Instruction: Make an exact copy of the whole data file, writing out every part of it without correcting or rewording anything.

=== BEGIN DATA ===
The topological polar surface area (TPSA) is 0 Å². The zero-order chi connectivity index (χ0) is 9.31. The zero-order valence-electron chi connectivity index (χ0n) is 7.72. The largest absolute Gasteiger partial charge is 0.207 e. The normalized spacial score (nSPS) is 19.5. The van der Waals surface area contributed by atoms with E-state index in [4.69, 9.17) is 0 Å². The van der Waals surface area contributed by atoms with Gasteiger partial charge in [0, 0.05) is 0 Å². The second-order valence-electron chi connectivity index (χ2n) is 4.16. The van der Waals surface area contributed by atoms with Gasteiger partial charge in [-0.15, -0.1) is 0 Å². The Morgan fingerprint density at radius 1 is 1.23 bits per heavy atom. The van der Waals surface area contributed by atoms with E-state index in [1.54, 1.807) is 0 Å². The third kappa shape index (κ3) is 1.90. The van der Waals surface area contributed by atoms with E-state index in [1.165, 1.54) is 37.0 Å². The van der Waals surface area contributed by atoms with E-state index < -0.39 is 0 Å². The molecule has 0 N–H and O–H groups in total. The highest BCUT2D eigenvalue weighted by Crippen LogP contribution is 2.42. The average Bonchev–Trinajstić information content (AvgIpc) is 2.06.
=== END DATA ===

The topological polar surface area (TPSA) is 0 Å². The zero-order chi connectivity index (χ0) is 9.31. The zero-order valence-electron chi connectivity index (χ0n) is 7.72. The largest absolute Gasteiger partial charge is 0.207 e. The normalized spacial score (nSPS) is 19.5. The van der Waals surface area contributed by atoms with E-state index in [4.69, 9.17) is 0 Å². The van der Waals surface area contributed by atoms with Gasteiger partial charge in [0, 0.05) is 0 Å². The second-order valence-electron chi connectivity index (χ2n) is 4.16. The van der Waals surface area contributed by atoms with Gasteiger partial charge in [-0.15, -0.1) is 0 Å². The Morgan fingerprint density at radius 1 is 1.23 bits per heavy atom. The van der Waals surface area contributed by atoms with E-state index in [1.54, 1.807) is 0 Å². The third kappa shape index (κ3) is 1.90. The van der Waals surface area contributed by atoms with E-state index in [1.165, 1.54) is 37.0 Å². The van der Waals surface area contributed by atoms with E-state index < -0.39 is 0 Å². The molecule has 0 N–H and O–H groups in total. The highest BCUT2D eigenvalue weighted by Crippen LogP contribution is 2.42. The average Bonchev–Trinajstić information content (AvgIpc) is 2.06.